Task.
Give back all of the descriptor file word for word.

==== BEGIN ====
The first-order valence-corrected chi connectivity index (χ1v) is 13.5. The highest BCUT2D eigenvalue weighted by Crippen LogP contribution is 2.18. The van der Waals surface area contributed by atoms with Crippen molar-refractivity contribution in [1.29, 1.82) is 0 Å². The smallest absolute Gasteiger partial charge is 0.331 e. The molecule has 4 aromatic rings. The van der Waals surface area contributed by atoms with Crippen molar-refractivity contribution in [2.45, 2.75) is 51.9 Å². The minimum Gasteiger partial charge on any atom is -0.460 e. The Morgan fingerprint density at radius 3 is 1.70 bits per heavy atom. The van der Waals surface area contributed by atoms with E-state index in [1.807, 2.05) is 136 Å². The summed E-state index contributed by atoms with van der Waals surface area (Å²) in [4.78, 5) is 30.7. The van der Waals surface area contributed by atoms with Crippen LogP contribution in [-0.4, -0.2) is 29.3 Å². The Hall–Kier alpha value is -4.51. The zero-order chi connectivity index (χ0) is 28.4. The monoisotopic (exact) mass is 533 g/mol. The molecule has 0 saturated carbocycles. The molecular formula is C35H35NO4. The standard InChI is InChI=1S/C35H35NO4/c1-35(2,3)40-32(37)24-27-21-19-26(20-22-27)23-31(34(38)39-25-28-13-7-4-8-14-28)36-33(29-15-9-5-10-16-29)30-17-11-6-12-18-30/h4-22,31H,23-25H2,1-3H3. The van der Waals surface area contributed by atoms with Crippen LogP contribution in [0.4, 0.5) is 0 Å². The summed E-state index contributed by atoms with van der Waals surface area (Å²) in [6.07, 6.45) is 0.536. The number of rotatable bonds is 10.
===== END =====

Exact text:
The first-order valence-corrected chi connectivity index (χ1v) is 13.5. The highest BCUT2D eigenvalue weighted by Crippen LogP contribution is 2.18. The van der Waals surface area contributed by atoms with Crippen molar-refractivity contribution in [1.29, 1.82) is 0 Å². The smallest absolute Gasteiger partial charge is 0.331 e. The molecule has 4 aromatic rings. The van der Waals surface area contributed by atoms with Crippen molar-refractivity contribution in [2.45, 2.75) is 51.9 Å². The minimum Gasteiger partial charge on any atom is -0.460 e. The Morgan fingerprint density at radius 3 is 1.70 bits per heavy atom. The van der Waals surface area contributed by atoms with E-state index in [1.807, 2.05) is 136 Å². The summed E-state index contributed by atoms with van der Waals surface area (Å²) in [4.78, 5) is 30.7. The van der Waals surface area contributed by atoms with Crippen LogP contribution in [-0.4, -0.2) is 29.3 Å². The Hall–Kier alpha value is -4.51. The zero-order chi connectivity index (χ0) is 28.4. The monoisotopic (exact) mass is 533 g/mol. The molecule has 0 saturated carbocycles. The molecular formula is C35H35NO4. The standard InChI is InChI=1S/C35H35NO4/c1-35(2,3)40-32(37)24-27-21-19-26(20-22-27)23-31(34(38)39-25-28-13-7-4-8-14-28)36-33(29-15-9-5-10-16-29)30-17-11-6-12-18-30/h4-22,31H,23-25H2,1-3H3. The van der Waals surface area contributed by atoms with Crippen LogP contribution in [0.4, 0.5) is 0 Å². The summed E-state index contributed by atoms with van der Waals surface area (Å²) in [6.07, 6.45) is 0.536. The number of rotatable bonds is 10.